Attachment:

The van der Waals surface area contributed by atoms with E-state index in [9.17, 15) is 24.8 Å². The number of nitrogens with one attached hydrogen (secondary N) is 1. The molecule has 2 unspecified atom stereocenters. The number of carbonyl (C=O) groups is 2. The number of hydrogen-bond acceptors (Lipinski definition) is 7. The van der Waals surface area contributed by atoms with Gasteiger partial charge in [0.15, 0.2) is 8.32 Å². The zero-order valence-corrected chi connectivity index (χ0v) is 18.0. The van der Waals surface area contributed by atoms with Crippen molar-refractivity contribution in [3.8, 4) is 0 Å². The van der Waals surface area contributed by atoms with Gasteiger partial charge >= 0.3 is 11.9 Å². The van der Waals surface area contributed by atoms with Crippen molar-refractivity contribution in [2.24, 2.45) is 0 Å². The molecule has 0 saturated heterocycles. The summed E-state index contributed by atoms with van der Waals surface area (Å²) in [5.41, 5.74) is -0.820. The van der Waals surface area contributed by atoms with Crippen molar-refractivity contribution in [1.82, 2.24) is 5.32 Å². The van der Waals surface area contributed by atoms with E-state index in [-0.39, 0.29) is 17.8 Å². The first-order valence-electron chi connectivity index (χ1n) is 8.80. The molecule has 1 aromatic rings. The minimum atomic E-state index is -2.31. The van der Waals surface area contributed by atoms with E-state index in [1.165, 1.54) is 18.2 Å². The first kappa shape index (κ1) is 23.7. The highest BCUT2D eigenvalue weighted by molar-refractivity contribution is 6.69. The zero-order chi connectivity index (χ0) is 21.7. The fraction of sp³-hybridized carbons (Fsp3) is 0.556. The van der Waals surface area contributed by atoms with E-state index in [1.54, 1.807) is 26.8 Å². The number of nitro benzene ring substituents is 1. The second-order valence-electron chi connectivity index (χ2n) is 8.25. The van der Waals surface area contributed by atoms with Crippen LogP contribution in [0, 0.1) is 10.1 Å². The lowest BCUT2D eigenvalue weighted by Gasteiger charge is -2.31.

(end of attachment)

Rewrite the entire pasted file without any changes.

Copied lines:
The van der Waals surface area contributed by atoms with E-state index in [9.17, 15) is 24.8 Å². The number of nitrogens with one attached hydrogen (secondary N) is 1. The molecule has 2 unspecified atom stereocenters. The number of carbonyl (C=O) groups is 2. The number of hydrogen-bond acceptors (Lipinski definition) is 7. The van der Waals surface area contributed by atoms with Gasteiger partial charge in [0.15, 0.2) is 8.32 Å². The zero-order valence-corrected chi connectivity index (χ0v) is 18.0. The van der Waals surface area contributed by atoms with Crippen molar-refractivity contribution in [3.8, 4) is 0 Å². The van der Waals surface area contributed by atoms with Gasteiger partial charge >= 0.3 is 11.9 Å². The van der Waals surface area contributed by atoms with Crippen molar-refractivity contribution in [2.24, 2.45) is 0 Å². The molecule has 0 saturated heterocycles. The summed E-state index contributed by atoms with van der Waals surface area (Å²) in [5.41, 5.74) is -0.820. The van der Waals surface area contributed by atoms with Crippen molar-refractivity contribution in [1.82, 2.24) is 5.32 Å². The van der Waals surface area contributed by atoms with E-state index in [-0.39, 0.29) is 17.8 Å². The first-order valence-electron chi connectivity index (χ1n) is 8.80. The molecule has 1 aromatic rings. The minimum atomic E-state index is -2.31. The van der Waals surface area contributed by atoms with E-state index in [1.165, 1.54) is 18.2 Å². The first kappa shape index (κ1) is 23.7. The highest BCUT2D eigenvalue weighted by molar-refractivity contribution is 6.69. The zero-order chi connectivity index (χ0) is 21.7. The fraction of sp³-hybridized carbons (Fsp3) is 0.556. The van der Waals surface area contributed by atoms with E-state index in [1.54, 1.807) is 26.8 Å². The number of nitro benzene ring substituents is 1. The second-order valence-electron chi connectivity index (χ2n) is 8.25. The van der Waals surface area contributed by atoms with Crippen LogP contribution in [0, 0.1) is 10.1 Å². The lowest BCUT2D eigenvalue weighted by Gasteiger charge is -2.31.